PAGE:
This is the haunting tale of a Venezuelan's love for Rima, the lovely "bird girl" and descendant of a mysterious race, who he finds in the heart of the jungle. Beautiful and vivid descriptions abound in this exotic novel.
W. H. Hudson was born in 1841 in Buenos Aires and seems to have been a sort of permanently displaced person. He moved to London in 1869 and wrote a series of remarkable books, most with a wilderness setting. In 1904, when he was 63, he focused on an Indian legend for Green Mansions, a memorable romance of the jungle for which he is now chiefly remembered. His epitaph reads, "He Loved Birds and Green Places and the Wind on the Heath, and Saw Brightness of the Skirts of God."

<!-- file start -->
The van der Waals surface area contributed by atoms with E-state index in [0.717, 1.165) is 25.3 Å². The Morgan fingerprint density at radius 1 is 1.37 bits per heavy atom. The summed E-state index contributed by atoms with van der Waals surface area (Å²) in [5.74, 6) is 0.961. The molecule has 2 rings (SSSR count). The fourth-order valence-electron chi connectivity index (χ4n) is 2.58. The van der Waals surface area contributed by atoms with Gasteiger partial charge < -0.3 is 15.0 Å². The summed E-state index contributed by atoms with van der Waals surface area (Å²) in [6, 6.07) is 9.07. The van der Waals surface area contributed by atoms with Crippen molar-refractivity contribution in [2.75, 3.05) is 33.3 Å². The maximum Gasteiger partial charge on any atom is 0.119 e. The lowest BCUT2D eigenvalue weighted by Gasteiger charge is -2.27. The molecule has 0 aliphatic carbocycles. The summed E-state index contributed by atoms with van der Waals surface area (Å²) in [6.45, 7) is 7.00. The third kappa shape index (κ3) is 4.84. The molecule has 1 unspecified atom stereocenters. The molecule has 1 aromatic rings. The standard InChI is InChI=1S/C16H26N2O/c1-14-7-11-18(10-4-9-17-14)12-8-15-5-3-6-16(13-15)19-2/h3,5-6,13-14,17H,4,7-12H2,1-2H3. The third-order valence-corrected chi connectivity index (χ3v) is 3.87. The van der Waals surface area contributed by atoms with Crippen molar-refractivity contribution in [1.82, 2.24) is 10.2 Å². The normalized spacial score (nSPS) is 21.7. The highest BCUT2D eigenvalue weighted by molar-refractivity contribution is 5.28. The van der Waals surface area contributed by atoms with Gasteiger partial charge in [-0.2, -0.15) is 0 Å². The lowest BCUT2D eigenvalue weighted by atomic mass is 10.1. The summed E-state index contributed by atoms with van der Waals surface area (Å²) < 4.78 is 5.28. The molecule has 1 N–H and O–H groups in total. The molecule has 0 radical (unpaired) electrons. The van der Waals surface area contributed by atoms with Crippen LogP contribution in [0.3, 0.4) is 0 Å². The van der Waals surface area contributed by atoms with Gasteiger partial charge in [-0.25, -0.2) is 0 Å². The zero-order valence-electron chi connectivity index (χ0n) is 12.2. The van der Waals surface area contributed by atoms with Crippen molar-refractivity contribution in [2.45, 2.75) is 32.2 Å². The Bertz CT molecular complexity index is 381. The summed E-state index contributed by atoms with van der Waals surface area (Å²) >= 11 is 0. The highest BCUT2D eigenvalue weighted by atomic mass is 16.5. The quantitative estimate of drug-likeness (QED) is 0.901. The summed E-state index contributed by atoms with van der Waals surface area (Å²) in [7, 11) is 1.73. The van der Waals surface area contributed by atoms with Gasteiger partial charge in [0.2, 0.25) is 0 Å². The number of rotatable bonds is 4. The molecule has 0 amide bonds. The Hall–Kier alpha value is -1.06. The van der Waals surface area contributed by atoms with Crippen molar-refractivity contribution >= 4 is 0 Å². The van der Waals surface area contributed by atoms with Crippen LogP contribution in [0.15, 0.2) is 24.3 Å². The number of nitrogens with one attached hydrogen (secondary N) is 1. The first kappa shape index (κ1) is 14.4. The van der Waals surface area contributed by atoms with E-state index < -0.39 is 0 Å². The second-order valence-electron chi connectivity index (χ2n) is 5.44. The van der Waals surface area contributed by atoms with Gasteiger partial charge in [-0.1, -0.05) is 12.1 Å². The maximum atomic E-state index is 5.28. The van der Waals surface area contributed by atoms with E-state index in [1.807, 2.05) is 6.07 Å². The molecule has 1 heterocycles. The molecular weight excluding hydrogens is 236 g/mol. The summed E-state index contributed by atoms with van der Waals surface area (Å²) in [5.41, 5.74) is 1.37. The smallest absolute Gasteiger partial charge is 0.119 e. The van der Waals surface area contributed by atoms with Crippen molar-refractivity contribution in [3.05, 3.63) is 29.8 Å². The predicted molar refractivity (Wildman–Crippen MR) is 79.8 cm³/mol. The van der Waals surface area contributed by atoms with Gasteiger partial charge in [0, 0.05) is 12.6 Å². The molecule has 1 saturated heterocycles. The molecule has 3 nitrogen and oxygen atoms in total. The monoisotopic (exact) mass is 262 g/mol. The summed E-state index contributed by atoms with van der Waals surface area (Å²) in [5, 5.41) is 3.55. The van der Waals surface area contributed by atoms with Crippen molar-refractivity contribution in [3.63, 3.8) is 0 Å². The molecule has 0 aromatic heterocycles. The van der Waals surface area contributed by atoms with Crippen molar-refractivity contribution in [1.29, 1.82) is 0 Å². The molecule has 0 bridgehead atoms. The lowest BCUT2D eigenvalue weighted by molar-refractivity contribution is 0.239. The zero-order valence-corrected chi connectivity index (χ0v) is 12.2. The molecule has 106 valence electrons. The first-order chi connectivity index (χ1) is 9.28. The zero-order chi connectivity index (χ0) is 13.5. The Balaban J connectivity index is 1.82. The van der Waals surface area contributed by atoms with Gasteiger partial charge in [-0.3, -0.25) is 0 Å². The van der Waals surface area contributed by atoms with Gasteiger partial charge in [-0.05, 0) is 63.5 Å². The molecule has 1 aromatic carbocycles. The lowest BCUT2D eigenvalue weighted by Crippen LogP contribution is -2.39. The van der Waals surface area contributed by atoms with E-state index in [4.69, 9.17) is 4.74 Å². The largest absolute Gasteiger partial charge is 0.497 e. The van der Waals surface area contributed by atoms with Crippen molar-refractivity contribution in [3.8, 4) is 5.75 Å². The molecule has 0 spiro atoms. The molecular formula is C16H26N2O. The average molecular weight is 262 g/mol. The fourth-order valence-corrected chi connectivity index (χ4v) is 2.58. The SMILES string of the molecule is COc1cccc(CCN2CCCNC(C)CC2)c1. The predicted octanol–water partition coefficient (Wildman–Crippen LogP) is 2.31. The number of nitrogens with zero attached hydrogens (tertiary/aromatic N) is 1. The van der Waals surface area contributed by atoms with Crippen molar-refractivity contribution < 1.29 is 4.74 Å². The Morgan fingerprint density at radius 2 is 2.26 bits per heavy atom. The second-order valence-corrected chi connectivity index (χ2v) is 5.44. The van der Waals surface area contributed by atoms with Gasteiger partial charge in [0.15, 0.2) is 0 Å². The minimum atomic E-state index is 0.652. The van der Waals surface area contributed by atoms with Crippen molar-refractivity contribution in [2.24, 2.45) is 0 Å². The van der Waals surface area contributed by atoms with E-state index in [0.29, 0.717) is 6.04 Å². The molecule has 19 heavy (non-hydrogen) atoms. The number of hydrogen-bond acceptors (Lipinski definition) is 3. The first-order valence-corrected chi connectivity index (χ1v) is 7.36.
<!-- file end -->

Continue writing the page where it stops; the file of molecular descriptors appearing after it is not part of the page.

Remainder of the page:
"Good, escapist story"
In The Story of a Piebald Horse, a stranger appears at the cattle branding one day, and in an unfortunate incident he is accidentally killed. His piebald horse, saddle, and other posessions are kept by one of the ranchers until the stranger can be identified and his family contacted. In the hope that some traveller will recognize the stranger's horse, he ties it up beside the local inn. After a time, a group of herders passing through do recognize the horse... and they tell a most extraordinary tale....